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On Social Security? You Might Be Getting a Big Raise This Year.

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Image: Creative Commons.

The approaching end of the coronavirus pandemic has brought about something the U.S. economy hadn’t experienced in quite a while: Fears of inflation.

The new Consumer Price Index was released this week, with the overall CPI rising 5.4 percent in June. This was higher than expected, and the biggest monthly gain since August of 2008. More than one-third of the increase was taken up by the category of used cars and trucks.

“What this really shows is inflation pressures remain more acute than appreciated and are going to be with us for a longer period,” Sarah House, senior economist for Wells Fargo, told CNBC. “WE are seeing areas where there’s going to be ongoing inflation pressure even after we get past some of those acute price hikes in a handful of sectors.”

CNBC attributed the rising inflation to factors including supply-chain bottlenecks, rising demand, and year-over-year comparisons to the struggling pandemic economy in the middle of 2020. Fed Chairman Jerome Powell is set to answer questions about inflation, and what the Federal Reserve plans to do about it when he testifies before both houses of Congress later this week.

Most people don’t like inflation, because it leads to paying more money for the same goods. However, there is one group of Americans who stand to benefit from inflation: Social Security recipients.

CBS News reported this week that the 69 million Social Security recipients in the U.S. are expected to get the largest cost-of-living adjustment in nearly 30 years. In fact, one group expects that benefits will rise 6.1 percent.

However, the hike won’t come immediately, as the cost-of-living adjustment won’t kick in until January of 2022. And if inflation dissipates before then, the hike won’t be as large as it looks now. That adjustment will be announced in October.

The COLA increase in 1983 was 7.4 percent, and the Senior Citizens League is predicting that the number next year will be the largest adjustment since then.

“This is the highest COLA I’ve ever estimated in my 26-plus years of researching the annual inflation adjustment,” Mary Johnson, the Social Security and Medicare analyst for the Senior Citizens League, told ThinkAdviser this week. “While the [COLA] adjustment is high and will come as a welcome boost, retirees are trying to cope with soaring inflation right no wwith only a 1.3 percent boost to their benefit this year.”

Recommended: Could Social Security Run Out of Money?

“The big concern is that current high inflation gets built into customers’ and business’ expectations, leading to higher long-run inflation, as happened in the 1970s,” chief economist Gus Faucher of PNC Financial Services Group said in a recent note that was cited by CBS.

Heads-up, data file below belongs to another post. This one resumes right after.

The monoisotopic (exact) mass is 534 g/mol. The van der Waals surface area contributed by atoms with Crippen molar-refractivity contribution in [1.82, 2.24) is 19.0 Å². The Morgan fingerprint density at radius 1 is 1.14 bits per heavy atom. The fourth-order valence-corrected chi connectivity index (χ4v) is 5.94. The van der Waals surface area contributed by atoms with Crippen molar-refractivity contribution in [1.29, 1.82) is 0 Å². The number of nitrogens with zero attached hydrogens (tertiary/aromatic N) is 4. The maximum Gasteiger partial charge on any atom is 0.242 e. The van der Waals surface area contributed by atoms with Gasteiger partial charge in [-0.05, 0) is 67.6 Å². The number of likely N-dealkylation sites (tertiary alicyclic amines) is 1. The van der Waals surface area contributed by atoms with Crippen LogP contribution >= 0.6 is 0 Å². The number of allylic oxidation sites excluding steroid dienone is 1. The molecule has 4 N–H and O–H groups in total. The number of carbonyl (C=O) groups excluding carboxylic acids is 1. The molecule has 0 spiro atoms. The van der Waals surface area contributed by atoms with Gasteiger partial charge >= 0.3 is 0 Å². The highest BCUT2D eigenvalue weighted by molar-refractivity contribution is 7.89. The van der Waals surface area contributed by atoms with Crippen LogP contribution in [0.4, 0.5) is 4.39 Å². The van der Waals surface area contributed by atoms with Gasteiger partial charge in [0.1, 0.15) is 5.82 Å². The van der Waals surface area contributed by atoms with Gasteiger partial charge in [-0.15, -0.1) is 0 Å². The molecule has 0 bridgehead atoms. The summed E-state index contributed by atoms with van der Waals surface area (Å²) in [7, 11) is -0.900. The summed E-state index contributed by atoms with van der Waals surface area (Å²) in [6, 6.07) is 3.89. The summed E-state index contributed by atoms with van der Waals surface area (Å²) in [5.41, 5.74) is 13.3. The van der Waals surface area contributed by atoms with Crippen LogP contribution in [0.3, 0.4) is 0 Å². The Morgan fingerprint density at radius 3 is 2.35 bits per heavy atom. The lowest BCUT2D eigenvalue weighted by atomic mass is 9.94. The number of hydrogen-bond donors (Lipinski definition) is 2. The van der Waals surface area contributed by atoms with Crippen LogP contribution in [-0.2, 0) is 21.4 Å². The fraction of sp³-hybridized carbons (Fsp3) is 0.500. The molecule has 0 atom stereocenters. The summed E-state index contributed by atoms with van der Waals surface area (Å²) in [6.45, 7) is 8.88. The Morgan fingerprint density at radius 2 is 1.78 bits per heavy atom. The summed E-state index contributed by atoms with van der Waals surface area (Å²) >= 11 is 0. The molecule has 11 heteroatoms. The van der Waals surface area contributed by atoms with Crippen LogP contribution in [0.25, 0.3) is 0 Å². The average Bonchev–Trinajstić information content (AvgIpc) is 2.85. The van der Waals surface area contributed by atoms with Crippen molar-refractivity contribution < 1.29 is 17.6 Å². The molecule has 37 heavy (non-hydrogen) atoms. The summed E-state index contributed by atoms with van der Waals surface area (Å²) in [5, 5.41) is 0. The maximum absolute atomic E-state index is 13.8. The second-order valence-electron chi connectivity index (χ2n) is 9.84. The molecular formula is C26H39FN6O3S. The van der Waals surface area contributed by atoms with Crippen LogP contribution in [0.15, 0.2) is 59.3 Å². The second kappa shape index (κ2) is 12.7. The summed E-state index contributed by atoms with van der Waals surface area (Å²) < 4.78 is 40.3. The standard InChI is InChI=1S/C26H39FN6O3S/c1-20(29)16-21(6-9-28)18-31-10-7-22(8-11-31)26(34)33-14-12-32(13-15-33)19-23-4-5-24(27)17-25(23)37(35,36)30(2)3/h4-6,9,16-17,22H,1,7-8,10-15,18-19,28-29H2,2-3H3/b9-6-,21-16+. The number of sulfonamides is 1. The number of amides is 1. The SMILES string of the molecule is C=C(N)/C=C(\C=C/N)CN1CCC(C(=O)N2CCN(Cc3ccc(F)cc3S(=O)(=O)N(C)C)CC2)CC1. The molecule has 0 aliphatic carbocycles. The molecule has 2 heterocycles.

Stimulus Check

President Joe Biden signs a bill, S. 579, to make a technical correction to the ALS Disability Insurance Access Act of 2019 which retroactively gives access to Social Security disability benefits for individuals with ALS Tuesday, March 23, 2021, in the Oval Office of the White House. (Official White House Photo by Adam Schultz)

 Stephen Silver, a technology writer for The National Interest, is a journalist, essayist and film critic, who is also a contributor to The Philadelphia Inquirer, Philly Voice, Philadelphia Weekly, the Jewish Telegraphic Agency, Living Life Fearless, Backstage magazine, Broad Street Review and Splice Today. The co-founder of the Philadelphia Film Critics Circle, Stephen lives in suburban Philadelphia with his wife and two sons. Follow him on Twitter at @StephenSilver.

Written By

Stephen Silver is a journalist, essayist, and film critic, who is also a contributor to Philly Voice, Philadelphia Weekly, the Jewish Telegraphic Agency, Living Life Fearless, Backstage magazine, Broad Street Review, and Splice Today. The co-founder of the Philadelphia Film Critics Circle, Stephen lives in suburban Philadelphia with his wife and two sons. Follow him on Twitter at @StephenSilver.

3 Comments

3 Comments

  1. Ethel Fontenot

    July 15, 2021 at 9:41 am

    Medicare costs rise and absorbs the s.s. raise….sometimes causing one to lose money.

  2. Wayne RH

    July 15, 2021 at 5:51 pm

    How is it a benefit to receive a post-inflation increase that doesn’t cover actual cost of living increases. At best the difference of actual living monies vs. expense is a net loss. Every time.
    “However, there is one group of Americans who stand to benefit from inflation: Social Security recipients.”
    Most recipients have savings from which they maintain their standard of living. Inflation and the current political behavior destroy savings while supporting the irresponsible and unfortunate, such as being paid to not return to work.
    Since 69 million receive Social Security, pretending our country’s current circumstances are benefiting SSA recipients is, I believe the term is “Gaslighting”. Like hypocrisy, not nearly a strong enough word for the actual behavior being described. Evil seems harsh, but perhaps a good modifier?

  3. D. Smith

    July 15, 2021 at 6:37 pm

    Exactly who is going to pay for this increase and how?

    It’s the craziest thing I’ve ever heard. But then, this is the buddin’biden administration making all kinds of promises they know they can’t or won’t be able to keep.

    Eyes wide open, folks. Eye on the ball. Money (cash money) is about to tank. Invest in gold and silver because that’s all there is that will be worth diddly poooooooo in a very short time. Mark my words.

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